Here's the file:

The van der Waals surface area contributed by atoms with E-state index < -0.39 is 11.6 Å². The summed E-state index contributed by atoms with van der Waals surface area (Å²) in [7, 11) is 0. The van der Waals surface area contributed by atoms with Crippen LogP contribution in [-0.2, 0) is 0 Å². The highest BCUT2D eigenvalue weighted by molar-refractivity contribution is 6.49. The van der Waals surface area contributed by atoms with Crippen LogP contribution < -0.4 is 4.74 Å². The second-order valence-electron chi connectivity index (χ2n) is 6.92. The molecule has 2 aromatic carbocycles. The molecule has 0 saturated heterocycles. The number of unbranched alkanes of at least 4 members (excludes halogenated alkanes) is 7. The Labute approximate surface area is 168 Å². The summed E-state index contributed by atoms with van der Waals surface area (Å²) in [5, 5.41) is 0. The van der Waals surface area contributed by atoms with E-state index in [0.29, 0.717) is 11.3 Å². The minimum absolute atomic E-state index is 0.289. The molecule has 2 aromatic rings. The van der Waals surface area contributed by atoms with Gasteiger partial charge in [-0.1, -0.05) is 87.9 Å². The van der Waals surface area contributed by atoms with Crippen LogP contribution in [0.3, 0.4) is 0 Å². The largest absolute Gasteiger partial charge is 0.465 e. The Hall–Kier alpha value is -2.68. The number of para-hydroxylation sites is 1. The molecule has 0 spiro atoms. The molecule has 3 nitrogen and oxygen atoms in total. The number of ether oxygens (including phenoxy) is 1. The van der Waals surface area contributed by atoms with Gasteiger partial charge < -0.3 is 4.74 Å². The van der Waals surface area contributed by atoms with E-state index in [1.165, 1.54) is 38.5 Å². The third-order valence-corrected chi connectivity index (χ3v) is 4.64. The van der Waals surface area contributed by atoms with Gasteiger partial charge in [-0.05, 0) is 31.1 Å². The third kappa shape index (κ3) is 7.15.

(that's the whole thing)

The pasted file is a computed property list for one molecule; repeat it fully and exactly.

The van der Waals surface area contributed by atoms with E-state index < -0.39 is 11.6 Å². The summed E-state index contributed by atoms with van der Waals surface area (Å²) in [7, 11) is 0. The van der Waals surface area contributed by atoms with Crippen LogP contribution in [-0.2, 0) is 0 Å². The highest BCUT2D eigenvalue weighted by molar-refractivity contribution is 6.49. The van der Waals surface area contributed by atoms with Crippen LogP contribution < -0.4 is 4.74 Å². The second-order valence-electron chi connectivity index (χ2n) is 6.92. The molecule has 2 aromatic carbocycles. The molecule has 0 saturated heterocycles. The number of unbranched alkanes of at least 4 members (excludes halogenated alkanes) is 7. The Labute approximate surface area is 168 Å². The summed E-state index contributed by atoms with van der Waals surface area (Å²) in [5, 5.41) is 0. The van der Waals surface area contributed by atoms with E-state index in [0.29, 0.717) is 11.3 Å². The minimum absolute atomic E-state index is 0.289. The molecule has 2 aromatic rings. The van der Waals surface area contributed by atoms with Gasteiger partial charge in [-0.1, -0.05) is 87.9 Å². The van der Waals surface area contributed by atoms with Crippen LogP contribution in [0.3, 0.4) is 0 Å². The largest absolute Gasteiger partial charge is 0.465 e. The Hall–Kier alpha value is -2.68. The number of para-hydroxylation sites is 1. The molecule has 0 spiro atoms. The molecule has 3 nitrogen and oxygen atoms in total. The number of ether oxygens (including phenoxy) is 1. The van der Waals surface area contributed by atoms with Gasteiger partial charge < -0.3 is 4.74 Å². The van der Waals surface area contributed by atoms with E-state index in [1.165, 1.54) is 38.5 Å². The third-order valence-corrected chi connectivity index (χ3v) is 4.64. The van der Waals surface area contributed by atoms with Gasteiger partial charge in [-0.05, 0) is 31.1 Å². The third kappa shape index (κ3) is 7.15.